If you are not familiar with VidaBox, the company makes some of the best media center computers, extenders and servers in the business. Today the hardware maker announces its latest version of the LiivNAS — this one co-branded with Dune Player. “LiivNAS: Dune Edition is highly unique as the only archiving and storage solution with official external/NAS storage device support, plus integration with popular control systems,” states Steven Cheung, President of VidaBox.

The new LiivNAS is intended to streamline library creation. The LiivNAS: Dune Edition features a Blu-ray/DVD/CD drive, internal 500GB hard disk drive and expandable storage capacity with USB or NAS external hard disk drives. It is also energy efficient, using as little as 15-25 watts of energy during peak usage, which allows for an always on instant response user experience.

liivnas

The box also promises lossless video recording of DVD and Blu-ray discs with no compression, and automatic meta-tagging of both music and movies.

All of this functionality does not come cheap — the LiivNAS: Dune Edition is on sale by Dune Player for a price of $1,699.95. You can visit VidaBox to check out their other products, but be prepared for sticker shock.

G-Technology G-Drive Mobile Review

Posted by Andrew at 5:05 PM on March 17, 2013

On review today is the G-Technology G-Drive Mobile, a 1 TB mobile external hard drive. Aimed squarely at the Apple MacBook crowd, the brushed aluminium finish and white LED compliments the host machine, and the combination of both USB3 and FireWire 800 show its Mac heritage. Of course the drive can be formatted for Windows or Linux use but the G-Drive is pre-formatted for HFS+ and is TimeMachine-compatible. As expected, the G-Drive is bus powered so there’s no power adaptor.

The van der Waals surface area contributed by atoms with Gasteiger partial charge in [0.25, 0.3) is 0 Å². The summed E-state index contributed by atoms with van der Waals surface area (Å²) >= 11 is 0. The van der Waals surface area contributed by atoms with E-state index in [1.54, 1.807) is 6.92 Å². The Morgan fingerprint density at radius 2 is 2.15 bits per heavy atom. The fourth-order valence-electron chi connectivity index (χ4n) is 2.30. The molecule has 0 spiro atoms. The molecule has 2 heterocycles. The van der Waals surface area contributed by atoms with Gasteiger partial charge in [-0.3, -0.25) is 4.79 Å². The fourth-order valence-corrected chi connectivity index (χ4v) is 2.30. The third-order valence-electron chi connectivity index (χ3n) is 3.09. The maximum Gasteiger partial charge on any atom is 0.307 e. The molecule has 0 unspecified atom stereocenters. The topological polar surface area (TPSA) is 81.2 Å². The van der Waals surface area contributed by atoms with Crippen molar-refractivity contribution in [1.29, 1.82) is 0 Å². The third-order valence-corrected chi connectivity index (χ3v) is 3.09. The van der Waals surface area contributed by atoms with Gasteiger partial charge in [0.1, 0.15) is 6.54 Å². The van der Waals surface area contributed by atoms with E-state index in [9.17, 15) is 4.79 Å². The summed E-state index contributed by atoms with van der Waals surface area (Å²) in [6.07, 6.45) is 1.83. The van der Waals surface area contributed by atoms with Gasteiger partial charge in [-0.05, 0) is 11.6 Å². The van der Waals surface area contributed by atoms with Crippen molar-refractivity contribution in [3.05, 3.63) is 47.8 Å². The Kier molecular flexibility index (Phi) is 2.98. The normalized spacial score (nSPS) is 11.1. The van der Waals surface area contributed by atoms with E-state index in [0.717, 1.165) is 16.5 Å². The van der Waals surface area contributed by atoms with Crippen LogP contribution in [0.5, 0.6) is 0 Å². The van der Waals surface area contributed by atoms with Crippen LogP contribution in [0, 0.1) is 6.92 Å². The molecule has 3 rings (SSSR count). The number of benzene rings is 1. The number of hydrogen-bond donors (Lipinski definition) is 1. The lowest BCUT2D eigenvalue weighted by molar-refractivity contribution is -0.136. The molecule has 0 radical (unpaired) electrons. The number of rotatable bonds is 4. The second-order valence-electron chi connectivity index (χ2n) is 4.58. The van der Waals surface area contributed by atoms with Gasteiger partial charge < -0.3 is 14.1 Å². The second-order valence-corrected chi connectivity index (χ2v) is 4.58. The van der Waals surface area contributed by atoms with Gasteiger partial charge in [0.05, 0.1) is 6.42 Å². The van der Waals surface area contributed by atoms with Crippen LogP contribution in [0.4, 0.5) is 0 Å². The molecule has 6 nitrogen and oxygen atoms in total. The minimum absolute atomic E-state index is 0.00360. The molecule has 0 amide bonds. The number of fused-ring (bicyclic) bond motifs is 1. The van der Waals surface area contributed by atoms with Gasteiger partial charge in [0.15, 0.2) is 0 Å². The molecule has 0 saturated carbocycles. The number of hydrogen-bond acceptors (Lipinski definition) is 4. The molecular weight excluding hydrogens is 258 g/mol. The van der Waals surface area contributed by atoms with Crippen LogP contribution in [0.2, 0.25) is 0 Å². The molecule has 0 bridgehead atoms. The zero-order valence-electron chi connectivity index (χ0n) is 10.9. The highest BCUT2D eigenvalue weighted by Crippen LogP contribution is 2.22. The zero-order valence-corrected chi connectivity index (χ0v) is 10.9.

G-Drive Mobile

 

G-Drive Mobile Ports

The G-Drive Mobile has a couple of touches that set it apart from the other mobile drive offerings. To start with, it comes with all the cables that might be needed, so in the box there’s a USB3 cable, a FireWire 800 cable and a FireWire 400 to 800 cable. There’s no getting the box home only to find the cable need for your setup is missing.

G Drive Mobile Cables

Second, the packaging presents the G-Drive to best effect and the “Getting Started” instructions are printed on the inside  lid of the box. Again, it comes back to appealing to the Apple crowd who expect good design.

G-Drive Package

But enough of how it looks. How does it go? Pretty well actually. Connected up to USB 3, the G-Drive Mobile recorded the following data rates:

hdparm gave 107 MB/s for buffered disk reads.
dd gave write speeds around 105 MB/s.
- bonnie++ gave 104 MB/s for writes and 141 MB/s for reads.

I’m fairly sure that those figures make G-Drive Mobile the fastest USB3 unit tested, beating the previous holder by a considerable margin. Under FireWire 400, the figures were obviously slower, but are provided here for comparison.

- hdparm gave 36 MB/s for buffered disk reads.
- dd gave write speeds around 22 MB/s.
- bonnie++ gave 22 MB/s for writes and 55 MB/s for reads.

Price-wise, the model here costs £129.95 but if you want USB3 only, there’s a much sleeker and cheaper version at £109.95 in the Apple store. However, if you need FireWire with USB3, the model viewed above is hard to beat, giving historical compatibility with older gear while also offering fast data transfers on newer kit.

Thanks to G-Technology for providing the G-Drive Mobile to review.